Since its publication in 1919, the Chinese Union Version (CUV) of the Bible has become the most dominant and popular translation in Chinese. Despite numerous changes to the Chinese language and a significant increase of new translations, its dominance is unabated and unshaken.

“It could well be the most influential ‘Chinese text’ among the Chinese readers for the past one hundred years and also in the future,” Taiwan-based scholar Chin Ken-pa wrote in the anthology Ever Since God Spoke Chinese. “Undoubtedly, even if we cannot claim it has become a ‘canon’ in the Chinese world, it is certainly an ‘authority.’”

The translation team of CUV included 16 Western missionaries and a few Chinese Christian experts, including Americans Calvin Wilson Mateer and Chauncey Goodrich; Englishmen George Sidney Owen and Frederick William Baller, and Chinese scholars Cheng Jingyi, Liu Dacheng, and Wang Zhixin. The translation of the Mandarin New Testament started in 1872, and the whole Bible was published in 1919. The guiding principles of translation included that it must be in the national language (not local vernacular), simple enough to be understood by people from all walks of life, and faithful to the original text without losing the rhythm of the Chinese language.

The translation of the Scriptures is essential to Christian tradition, as the missiologists Lamin Sanneh and Andrew Walls argue. Bible translation into Chinese has been crucial to the development of Christianity in China. Since the beginning of Protestant missions in China, Bible translation has been a major part of mission work.

For most Chinese Protestants, the CUV unquestionably remains an authority with the status of “God’s Word.” While there are multiple Chinese versions of the Scriptures, occasionally Chinese Christians declare on the internet that only the CUV is the true Bible, and all other versions are erroneous and even heretical (although it is now very rare to hear Chinese pastors and church leaders teaching “the inerrancy of CUV”).

Indeed, how fast the CUV rose to dominance and how enduring its dominance has turned out to be are truly mind-boggling phenomena. How can we explain this? As a historian of Chinese Christianity, I would like to highlight the following factors:

1. The CUV played a pivotal role in providing and shaping the theological vocabulary of the Chinese Protestant Church.

In their long and painstaking process of translating the Scriptures into Chinese in the early 19th century, Western and Chinese translators accumulated a rich repository of theological notions and terms in Chinese languages. The CUV inherited and integrated them into its language.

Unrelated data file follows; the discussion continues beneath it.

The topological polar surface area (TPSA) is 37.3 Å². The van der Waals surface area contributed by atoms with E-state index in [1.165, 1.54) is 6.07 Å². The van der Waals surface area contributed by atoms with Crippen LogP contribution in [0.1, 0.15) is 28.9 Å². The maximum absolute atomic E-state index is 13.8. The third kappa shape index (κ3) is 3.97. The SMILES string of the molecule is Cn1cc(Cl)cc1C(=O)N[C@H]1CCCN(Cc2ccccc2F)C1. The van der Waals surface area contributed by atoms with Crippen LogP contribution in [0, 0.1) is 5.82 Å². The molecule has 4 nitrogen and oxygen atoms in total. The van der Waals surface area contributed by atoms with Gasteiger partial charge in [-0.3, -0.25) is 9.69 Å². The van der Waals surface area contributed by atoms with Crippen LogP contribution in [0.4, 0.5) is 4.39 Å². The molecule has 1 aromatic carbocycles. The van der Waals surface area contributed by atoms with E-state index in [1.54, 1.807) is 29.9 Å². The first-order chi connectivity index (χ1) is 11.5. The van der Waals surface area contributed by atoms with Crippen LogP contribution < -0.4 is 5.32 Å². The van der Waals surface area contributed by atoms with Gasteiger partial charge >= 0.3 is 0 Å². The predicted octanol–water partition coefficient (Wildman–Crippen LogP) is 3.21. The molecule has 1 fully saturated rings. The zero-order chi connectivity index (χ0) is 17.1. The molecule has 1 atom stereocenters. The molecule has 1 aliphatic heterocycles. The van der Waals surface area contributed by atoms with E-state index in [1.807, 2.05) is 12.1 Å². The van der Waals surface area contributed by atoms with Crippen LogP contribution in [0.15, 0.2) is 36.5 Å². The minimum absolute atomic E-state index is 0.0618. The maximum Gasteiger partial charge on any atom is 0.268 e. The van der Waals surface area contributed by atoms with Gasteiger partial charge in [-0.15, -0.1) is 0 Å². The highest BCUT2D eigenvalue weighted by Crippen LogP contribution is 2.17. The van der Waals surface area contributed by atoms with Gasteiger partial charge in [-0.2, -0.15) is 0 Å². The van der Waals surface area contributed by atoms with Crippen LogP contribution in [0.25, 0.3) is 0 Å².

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The CUV came out as Western missionaries’ dominance came to an end and the Chinese church came of age. Chinese Christians began to share leadership responsibilities and initiate indigenous evangelical revivals that swept across the country. This was the formative time for indigenous Protestant theological understanding and tradition.

The timely arrival of the CUV provided the Chinese Protestant community with a ready-made set of theological notions and vocabulary that Chinese believers immediately received and embraced. It did not take long for the CUV’s translation of such key biblical terms as faith, sin, salvation, and grace to become the standard “language of faith” used by church leaders, theologians, and evangelists as well as the average churchgoer on a daily basis.

The CUV’s translation of key biblical terms has been deeply ingrained in the theological DNA of the Chinese Protestant community around the world. It is fair to say that this is the only theological language system known and used unquestionably by this community up to today. In contrast, one can hardly identify any single, vernacular translation of the Bible which has had such a commanding and lasting impact on church life in the West.

2. The CUV helped shape a universally, unifying identity for Chinese Protestant communities around the globe.

Before the CUV, previous Chinese translations of the Scriptures had been done in either classical Chinese—only understandable to the educated elites in Chinese society—or in particular dialects for certain parts of the country. Therefore, the CUV’s aim to produce a translation understandable to all people from all parts of the country and all social classes turned out to be hugely strategic. It has served to unite all Chinese Protestant believers under one single Chinese version of the Scriptures.

Today, when you worship with any Chinese congregation in mainland China or the Chinese diaspora, you can easily feel the presence of a common, universal, Chinese Protestant tradition cemented by a shared set of spiritual vocabulary, classical hymns, and common version of the Bible, despite very different contexts. The CUV plays a big part in the forging and maintaining of this common identity among Chinese Protestant believers worldwide.